A Mother and her Two Daughters

19 January 2011

My Cancer Graduation – A Seed of Hope Celebration

Dr. Kent Westbrook, one of the two visionaries behind the Rockefeller Cancer Institute, has said, “There are significant moments in the lives of cancer patients.  These times are worth celebrating.”  So this past Friday was my UAMS-hosted Seed of Hope Celebration. 

This party-of-sorts is offered to all UAMS cancer patients at the time of final treatment.  And our own celebration was just that – a gathering of very special people who helped me celebrate my “seed of hope” toss. 

Let me tell you, this is one graduation I never aspired to, but I wouldn’t have missed it for all the treasures in the world.  I know, I know – it seems like I’ve been celebrating for days.  Justification – if you’ve been battling cancer for eleven months, it seems quite logical to celebrate the graduation for many days. 

The photos speak for themselves.  It was a personal moment being together with family, lifetime mentors, longtime friends, new friends and my diligent cancer caretakers.  It was an official commemoration of maybe my most demanding and significant victory in life – it was fun, emotional, meaningful and liberating too. 

Let me just say this.  I will forever be grateful to the UAMS Rockefeller Cancer Institute for all they did to eradicate this body – and the bodies of many others too – of the deadly disease we call cancer.  All along the way, my collaborative medical team cared for me with such a personal approach, continued to exude confidence in what they were doing, and carefully planned how they would hunt and kill this physical malady.  Drs. Suzanne Klimberg and Issam Makhoul, Drs. James Yuen and Kenneth Gardner, and Dr. Westbrook who served on my interdisciplinary medical team, and all the nurses and technicians too - they handled each step with skilled assurance, with me believing that they would never face anything that they hadn’t seen before.  It was their spirit and professional poise that gave me confidence, always feeling deep inside that there would be a light of life at the end of this tunnel.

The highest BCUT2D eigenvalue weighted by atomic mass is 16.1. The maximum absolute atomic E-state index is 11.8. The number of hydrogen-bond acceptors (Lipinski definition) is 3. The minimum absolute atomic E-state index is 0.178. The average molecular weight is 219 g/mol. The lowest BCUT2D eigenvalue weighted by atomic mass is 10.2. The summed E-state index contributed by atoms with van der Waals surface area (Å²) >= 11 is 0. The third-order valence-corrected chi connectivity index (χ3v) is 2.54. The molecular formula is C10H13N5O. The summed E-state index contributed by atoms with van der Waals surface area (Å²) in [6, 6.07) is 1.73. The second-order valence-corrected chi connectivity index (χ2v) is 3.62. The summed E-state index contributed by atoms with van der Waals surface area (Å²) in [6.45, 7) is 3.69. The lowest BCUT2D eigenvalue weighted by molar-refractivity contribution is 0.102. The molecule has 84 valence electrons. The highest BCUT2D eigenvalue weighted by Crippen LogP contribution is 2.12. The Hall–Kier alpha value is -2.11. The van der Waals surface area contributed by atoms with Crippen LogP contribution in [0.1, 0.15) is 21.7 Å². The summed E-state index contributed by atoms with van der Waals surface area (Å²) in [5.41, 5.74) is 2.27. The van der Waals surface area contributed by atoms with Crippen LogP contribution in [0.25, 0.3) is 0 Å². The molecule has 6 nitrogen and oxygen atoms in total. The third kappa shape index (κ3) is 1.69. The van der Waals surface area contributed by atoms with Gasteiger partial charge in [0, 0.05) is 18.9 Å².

And while my cancer treatment is complete, I will continue to stay in the good hands of UAMS.  There will be ontinued tests, follow-up visits, medical monitoring, Lymphedema checks, even a few more treatments to help my bones get stronger.  I'm reminded of what Joel Siegel wrote in Lessons for Dylan, a book he wrote to his son before he died of complications from colon cancer in 2007:  "I don't think anyone is ever cured of cancer.  The pain might stop, your life might no longer be threatened, but the scars never go away."                                                   

On Friday and yesterday, today and tomorrow, I will always celebrate this significant victory in my life story, another chapter closed.  And in my heart, I will forever honor those who have been diagnosed with cancer, and all who courageously fought the fight – those who conquered and those who were ultimately untreatable. 

I am thankful for this day . . .

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